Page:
Gaja 1998 Alteni di Brassica
The cork on this wine was a little soggy and had a little bit of mold on top, which made me think “Uh oh, it’s gone.” Then I smelled it and had the same thought. But now I’m not sure. The wine is clearly oxidized, but in a way that old white wine can get. At first, it kind of smells like aged white burgundy, but then a greeness comes out in the back — is it grapefruit? white pepper? grass? Is it just too weird. Make that over the top.
The wine comes from Piedmont-groundbreaker Angelo Gaja, the first in Barbaresco to age his wine like Americans, in small barrels of new oak — OK, the French do that, too — instead of botti, the traditional large, 600 to 650 liter, old oak barrels in the Piedmont cellars. The smaller barrels, known as barriques, are 225 liters. Boom, new world Barbaresco, and soon, Barolo was born.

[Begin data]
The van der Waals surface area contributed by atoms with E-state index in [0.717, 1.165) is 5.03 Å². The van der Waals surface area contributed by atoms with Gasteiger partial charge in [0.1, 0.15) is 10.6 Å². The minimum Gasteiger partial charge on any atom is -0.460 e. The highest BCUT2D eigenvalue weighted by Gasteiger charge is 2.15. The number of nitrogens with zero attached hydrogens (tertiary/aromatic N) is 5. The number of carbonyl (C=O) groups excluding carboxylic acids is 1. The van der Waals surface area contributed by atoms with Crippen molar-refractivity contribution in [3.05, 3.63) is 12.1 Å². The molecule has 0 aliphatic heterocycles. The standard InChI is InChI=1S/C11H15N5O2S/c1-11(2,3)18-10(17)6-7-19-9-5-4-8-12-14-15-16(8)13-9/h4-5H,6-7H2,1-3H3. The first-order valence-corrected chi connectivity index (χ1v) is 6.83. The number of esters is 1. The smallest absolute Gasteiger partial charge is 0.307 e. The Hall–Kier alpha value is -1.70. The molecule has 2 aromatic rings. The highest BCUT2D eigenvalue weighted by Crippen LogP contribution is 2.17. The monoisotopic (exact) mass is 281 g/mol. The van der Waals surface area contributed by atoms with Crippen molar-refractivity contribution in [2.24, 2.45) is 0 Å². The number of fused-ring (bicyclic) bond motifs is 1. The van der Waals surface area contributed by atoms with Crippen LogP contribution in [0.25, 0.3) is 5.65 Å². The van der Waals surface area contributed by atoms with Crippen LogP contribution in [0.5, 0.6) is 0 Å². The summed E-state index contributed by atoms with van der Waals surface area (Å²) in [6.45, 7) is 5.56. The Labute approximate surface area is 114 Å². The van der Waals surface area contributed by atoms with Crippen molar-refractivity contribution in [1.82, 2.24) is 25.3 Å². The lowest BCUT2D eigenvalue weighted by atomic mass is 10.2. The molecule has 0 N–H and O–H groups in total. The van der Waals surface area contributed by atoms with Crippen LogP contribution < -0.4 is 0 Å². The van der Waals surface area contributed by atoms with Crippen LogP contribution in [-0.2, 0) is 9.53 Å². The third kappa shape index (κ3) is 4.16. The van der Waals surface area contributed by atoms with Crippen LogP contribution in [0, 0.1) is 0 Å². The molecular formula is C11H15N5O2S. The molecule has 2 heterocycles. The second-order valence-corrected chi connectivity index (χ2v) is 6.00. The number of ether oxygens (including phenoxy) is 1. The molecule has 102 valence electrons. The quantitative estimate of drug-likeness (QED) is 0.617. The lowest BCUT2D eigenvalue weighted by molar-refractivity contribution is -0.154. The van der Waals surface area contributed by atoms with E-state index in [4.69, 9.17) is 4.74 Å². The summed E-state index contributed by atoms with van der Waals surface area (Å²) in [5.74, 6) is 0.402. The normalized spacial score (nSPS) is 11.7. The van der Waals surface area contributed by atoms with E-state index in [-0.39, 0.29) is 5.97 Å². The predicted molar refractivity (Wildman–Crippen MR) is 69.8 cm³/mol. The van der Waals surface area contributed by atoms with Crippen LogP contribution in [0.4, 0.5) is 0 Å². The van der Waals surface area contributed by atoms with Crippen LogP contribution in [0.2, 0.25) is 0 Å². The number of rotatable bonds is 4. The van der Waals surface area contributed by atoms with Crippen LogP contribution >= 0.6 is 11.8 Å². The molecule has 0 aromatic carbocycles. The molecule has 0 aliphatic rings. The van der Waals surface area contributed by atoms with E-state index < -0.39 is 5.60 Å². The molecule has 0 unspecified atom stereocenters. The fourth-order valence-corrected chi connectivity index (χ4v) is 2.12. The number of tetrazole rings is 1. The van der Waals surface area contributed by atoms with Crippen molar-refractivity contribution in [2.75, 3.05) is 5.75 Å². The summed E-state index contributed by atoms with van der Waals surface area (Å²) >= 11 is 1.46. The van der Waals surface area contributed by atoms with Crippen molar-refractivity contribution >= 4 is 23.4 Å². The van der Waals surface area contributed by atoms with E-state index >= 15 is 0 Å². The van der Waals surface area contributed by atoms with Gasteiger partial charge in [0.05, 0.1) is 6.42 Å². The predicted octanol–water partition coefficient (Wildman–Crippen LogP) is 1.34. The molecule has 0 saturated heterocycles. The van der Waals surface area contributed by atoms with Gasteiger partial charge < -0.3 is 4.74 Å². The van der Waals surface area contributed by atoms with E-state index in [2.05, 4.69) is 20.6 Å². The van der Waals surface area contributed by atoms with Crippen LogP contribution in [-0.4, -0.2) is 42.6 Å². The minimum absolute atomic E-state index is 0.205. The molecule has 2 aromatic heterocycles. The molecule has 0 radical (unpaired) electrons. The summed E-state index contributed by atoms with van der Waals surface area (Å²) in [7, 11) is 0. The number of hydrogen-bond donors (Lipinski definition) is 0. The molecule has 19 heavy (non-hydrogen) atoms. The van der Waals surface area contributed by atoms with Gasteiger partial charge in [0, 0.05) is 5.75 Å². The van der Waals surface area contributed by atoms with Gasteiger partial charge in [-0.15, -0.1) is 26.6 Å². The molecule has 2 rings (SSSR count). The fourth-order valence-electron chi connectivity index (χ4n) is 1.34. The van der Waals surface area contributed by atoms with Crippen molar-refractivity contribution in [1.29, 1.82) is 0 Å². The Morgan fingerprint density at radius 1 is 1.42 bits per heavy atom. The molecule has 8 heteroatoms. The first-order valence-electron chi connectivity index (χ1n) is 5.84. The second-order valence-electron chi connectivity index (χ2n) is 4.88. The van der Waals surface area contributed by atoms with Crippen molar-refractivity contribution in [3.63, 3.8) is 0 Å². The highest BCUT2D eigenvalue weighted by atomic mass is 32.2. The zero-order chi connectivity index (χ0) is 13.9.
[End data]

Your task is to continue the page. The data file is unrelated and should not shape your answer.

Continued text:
This wine, which is 100 percent sauvignon blanc, gets the same treatment and undergoes malolactic fermentation. ML or malo is standard for reds and commonly used for chardonnay to give creaminess to that unaromatic variety. So malo for sauvignon blanc is unusal. Winemakers tend to make their sauvignon blanc as an expression of the fruit, rather than the winemaker’s art.
Back to the wine. Tasting note after the jump.